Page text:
The Giants are interested in keeping outfielder Marlon Byrd in 2016, Hank Schulman of the San Francisco Chronicle tweets. The Giants have an $8MM club option for Byrd’s services in 2016 as part of the deal he originally signed with the Phillies.
There are, however, other factors at play here. As Jeff Todd noted in his vesting options update from earlier this week, Byrd’s option automatically vests if he gets 550 plate appearances this season. Byrd currently stands at 513 with ten games remaining. If the Giants were to simply let him play every day for the rest of the season, it’s likely his option would vest. With a couple days off, Byrd could come up just short, in which case the Giants would get to make a decision. The Giants’ interest in Byrd suggests they could simply exercise the option even if it doesn’t vest, and that wouldn’t be unreasonable — Byrd is hitting just .250 with a .296 OBP this year, but with 22 home runs and a .456 slugging percentage, he remains useful.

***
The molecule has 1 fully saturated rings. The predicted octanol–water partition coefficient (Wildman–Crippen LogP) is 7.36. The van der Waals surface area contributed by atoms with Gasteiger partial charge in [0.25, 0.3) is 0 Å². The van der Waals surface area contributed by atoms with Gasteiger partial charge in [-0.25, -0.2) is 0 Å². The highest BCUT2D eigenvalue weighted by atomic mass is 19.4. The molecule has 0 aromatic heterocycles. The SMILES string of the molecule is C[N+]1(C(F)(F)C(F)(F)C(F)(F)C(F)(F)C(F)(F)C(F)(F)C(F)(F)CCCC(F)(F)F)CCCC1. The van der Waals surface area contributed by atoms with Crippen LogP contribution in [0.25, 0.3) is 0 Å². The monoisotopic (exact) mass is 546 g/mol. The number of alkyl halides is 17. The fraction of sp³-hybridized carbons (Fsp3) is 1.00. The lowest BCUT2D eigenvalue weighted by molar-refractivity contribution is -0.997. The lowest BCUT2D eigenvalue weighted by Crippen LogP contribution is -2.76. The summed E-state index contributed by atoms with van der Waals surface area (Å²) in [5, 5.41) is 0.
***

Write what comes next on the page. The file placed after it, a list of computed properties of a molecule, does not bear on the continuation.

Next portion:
Then again, Byrd is already 38, and it’s also conceivable the Giants could hope to retain him more cheaply than $8MM, especially since the injured Hunter Pence will be back in 2016, pushing Byrd to more of a fourth-outfielder-type role. The Giants will also likely want to spend money on pitching. Since they’re currently are all but out of the playoffs, they could easily defend having Byrd sit a game or two for the rest of the season in order to give an extra start to a September call-up like Jarrett Parker or Mac Williamson. That would likely prevent the option from vesting. Of course, Byrd might then see an attempt to sign him more cheaply as bad faith, which might cause him to sign elsewhere, particularly if he were assured of more playing time.
That sort of maneuvering doesn’t seem typical of the Giants, however. They’re usually loyal to their players, frequently extending or re-signing veterans (including Pence, Tim Lincecum, Sergio Romo, Jake Peavy, Javier Lopez, Ryan Vogelsong, Jeremy Affeldt and Marco Scutaro) shortly before or shortly after they hit free agency. Byrd’s value certainly seems close to $8MM, so if the Giants want to keep him, they seem likely to try to do so in such a way that his impending option situation doesn’t cause strife. Nonetheless, it will be interesting to watch the box scores for the rest of the season to see how much Byrd plays.